• That Maxwell had been the victim of prolonged abuse and neglect that weakened him to the point where death was likely; and
  • That MAURER did not undertake any action for a long period of time to protect Maxwell by providing better care and/or by reporting his abuse to professionals.

It is also clear that MAURER will be required at trial to respond to each of the above claims.

 

III.       INTIMATE PARTNER VIOLENCE (IPV)

MAURER is proffering a defense predicated upon IPV.  MAURER has not provided sworn testimony regarding the details of the abuse she allegedly suffered.  However, MAURER has been interviewed by Dr. Christian Jordal.  A review of Dr. Jordal’s three reports provides information as to what MAURER will claim regarding IPV.

MAURER apparently met SCHOLLENBERGER in 2011 while she was still legally married to her ex-husband.  At the time, MAURER had two children for whom she and her ex-husband shared custody.  Those two older children are now ages 16 and 14.  SCHOLLENBERGER also had two children, one of whom was now-deceased Maxwell.

MAURER reported that she and SCHOLLENBERGER moved in together a few months after their relationship began.  She reported that SCHOLLENBERGER was a frequent drinker who became angry when intoxicated.  Maxwell was SCHOLLENBERGER’s son.  Very shortly after MAURER and SCHOLLENBERGER cohabitated, Maxwell’s mother disappeared from the picture.  According to MAURER, Maxwell’s mom had no contact with her son after 2012.

MAURER and SCHOLLENBERGER had three children of their own.  Those children are now ages 8, 7, and 6.  MAURER stated that her own older children pretty much “stayed away” from SCHOLLENBERGER due in part to his drinking and anger issues.  She also reported that she felt an acute need to protect her young children from SCHOLLENBERGER.

At various times during the relationship, MAURER worked in the retail industry.  At other times, she was unemployed.  SCHOLLENBERGER’s employment was sporadic.  MAURER reported: “He couldn’t hold a job.  His [AWOL] record in the National Guard didn’t allow him to join the Marines.”  Despite the fact that MAURER was the primary breadwinner for the family, SCHOLLENBERGER still required that she perform most duties around the household. Predictably, money became an issue for the Maurer-Schollenberger household.  MAURER complained that SCHOLLENBERGER controlled household finances and decided how and when money should be spent.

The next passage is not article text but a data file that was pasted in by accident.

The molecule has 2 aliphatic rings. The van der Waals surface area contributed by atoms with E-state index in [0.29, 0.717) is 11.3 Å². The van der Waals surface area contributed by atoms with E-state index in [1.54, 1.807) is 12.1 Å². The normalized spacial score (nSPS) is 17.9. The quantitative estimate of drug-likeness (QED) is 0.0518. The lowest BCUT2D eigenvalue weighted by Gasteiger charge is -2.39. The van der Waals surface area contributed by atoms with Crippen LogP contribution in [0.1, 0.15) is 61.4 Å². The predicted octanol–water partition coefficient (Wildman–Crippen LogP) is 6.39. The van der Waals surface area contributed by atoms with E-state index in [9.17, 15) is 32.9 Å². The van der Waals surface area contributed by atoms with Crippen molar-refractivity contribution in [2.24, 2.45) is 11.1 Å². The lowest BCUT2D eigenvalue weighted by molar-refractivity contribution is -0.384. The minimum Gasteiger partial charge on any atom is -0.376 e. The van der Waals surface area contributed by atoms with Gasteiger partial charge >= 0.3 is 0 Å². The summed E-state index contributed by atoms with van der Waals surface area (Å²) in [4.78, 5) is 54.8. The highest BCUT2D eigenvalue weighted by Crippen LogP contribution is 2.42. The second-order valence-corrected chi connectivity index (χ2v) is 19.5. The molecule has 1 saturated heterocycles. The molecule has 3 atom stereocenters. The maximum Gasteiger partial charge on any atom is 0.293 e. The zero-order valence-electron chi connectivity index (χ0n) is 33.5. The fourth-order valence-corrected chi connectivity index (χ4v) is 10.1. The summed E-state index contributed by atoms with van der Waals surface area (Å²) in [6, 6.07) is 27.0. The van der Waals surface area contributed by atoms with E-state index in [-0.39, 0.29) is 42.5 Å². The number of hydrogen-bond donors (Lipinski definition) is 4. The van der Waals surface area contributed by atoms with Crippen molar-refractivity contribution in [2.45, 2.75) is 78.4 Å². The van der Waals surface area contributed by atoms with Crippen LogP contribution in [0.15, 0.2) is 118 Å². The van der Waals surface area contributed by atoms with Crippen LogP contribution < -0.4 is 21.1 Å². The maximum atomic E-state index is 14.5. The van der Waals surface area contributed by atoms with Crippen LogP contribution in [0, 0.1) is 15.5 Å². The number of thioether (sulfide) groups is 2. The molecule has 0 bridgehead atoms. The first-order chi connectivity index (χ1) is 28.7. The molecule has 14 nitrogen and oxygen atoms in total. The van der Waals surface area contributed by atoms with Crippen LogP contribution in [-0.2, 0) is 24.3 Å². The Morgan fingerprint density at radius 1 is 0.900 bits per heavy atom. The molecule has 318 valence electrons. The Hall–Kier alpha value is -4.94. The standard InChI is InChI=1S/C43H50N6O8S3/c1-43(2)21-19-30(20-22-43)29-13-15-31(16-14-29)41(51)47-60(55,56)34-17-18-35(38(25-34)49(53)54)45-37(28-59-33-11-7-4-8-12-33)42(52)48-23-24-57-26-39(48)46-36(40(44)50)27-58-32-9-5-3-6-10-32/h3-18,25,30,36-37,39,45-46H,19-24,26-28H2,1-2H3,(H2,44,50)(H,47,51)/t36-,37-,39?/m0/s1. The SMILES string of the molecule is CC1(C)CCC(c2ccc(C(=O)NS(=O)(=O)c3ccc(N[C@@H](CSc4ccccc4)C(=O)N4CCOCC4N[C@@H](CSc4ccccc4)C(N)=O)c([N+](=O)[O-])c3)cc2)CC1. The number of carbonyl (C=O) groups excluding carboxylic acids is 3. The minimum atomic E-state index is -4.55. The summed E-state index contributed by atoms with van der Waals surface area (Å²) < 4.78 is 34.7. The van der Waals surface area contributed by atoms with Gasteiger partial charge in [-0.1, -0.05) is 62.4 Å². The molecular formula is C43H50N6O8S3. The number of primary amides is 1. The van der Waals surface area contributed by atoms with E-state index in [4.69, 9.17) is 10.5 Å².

MAURER reported that SCHOLLENBERGER became obsessively jealous and controlling.  She stated that SCHOLLENBERGER monitored her phone and social media use.  He reportedly installed cameras inside their home so that he could monitor MAURER’s activities.  She also believed that SCHOLLENBERGER placed a GPS locator in her phone and in her car so that he could keep track of where she was at all times.  At some unknown point in time, SCHOLLENBERGER stopped allowing outsiders into his house.  At or about the same time, he began resisting MAURER’s efforts to obtain medical and health care for the children.  To cement his control, SCHOLLENBERGER started threatening MAURER.  Among the threats were ones directed at MAURER’s children.

Family members of MAURER expressed concern that SCHOLLENBERGER was “controlling” her.  MAURER denied or minimized the problems of her relationship.  She stated to Dr. Jordal: “I felt like I had to lie or avoid people so things wouldn’t get worse.”  MAURER said to Dr. Jordal: “I would lie to my mother, my aunts about what was going on.  I was scared if they would know what was happening, they would have gotten more involved.  I was afraid he [Scott] would go after them.”

According to MAURER’s attorney, the situation inside MAURER’s household became exponentially worse in 2020 with the advent of COVID-19.  According to MAURER, SCHOLLENBERGER’s drinking increased to the point where he would “drink all day” every day.  MAURER stated that she felt that she had to “walk on eggshells”.  She reported that SCHOLLENBERGER became physically abusive toward his own children and that they started avoiding him as a result.  At one point, MAURER stated that SCHOLLENBERGER shot one of her children with a pellet gun, causing bruising.  MAURER accused SCHOLLENBERGER of physically abusing her.  In addition, MAURER stated that SCHOLLENBERGER would abuse the parties’ dog by punching him and throwing him around.  MAURER stated: “I was on alert.  I didn’t know who he might go after.  I stepped between him and the children.”

Dr. Jordal’s reports chronicle a plethora of purportedly abusive conduct directed at MAURER by SCHOLLENBERGER.  In no particular order of importance, that pattern of abuse included the following:

  • SCHOLLENBERGER would threaten to hurt MAURER’s children to the point where MAURER felt she could not leave her children alone with him.
  • SCHOLLENBERGER would “randomly throw items at me.” At one point, SCHOLLENBERGER threw an armchair that hit MAURER in the knee and caused her injury.
  • SCHOLLENBERGER pushed MAURER into a bathtub while she was pregnant.
  • SCHOLLENBERGER was emotionally abusive. He made MAURER feel as though “I was not smart, worthless and couldn’t do anything right.”  MAURER also stated that SCHOLLENBERGER “would bully me, and make me feel small.”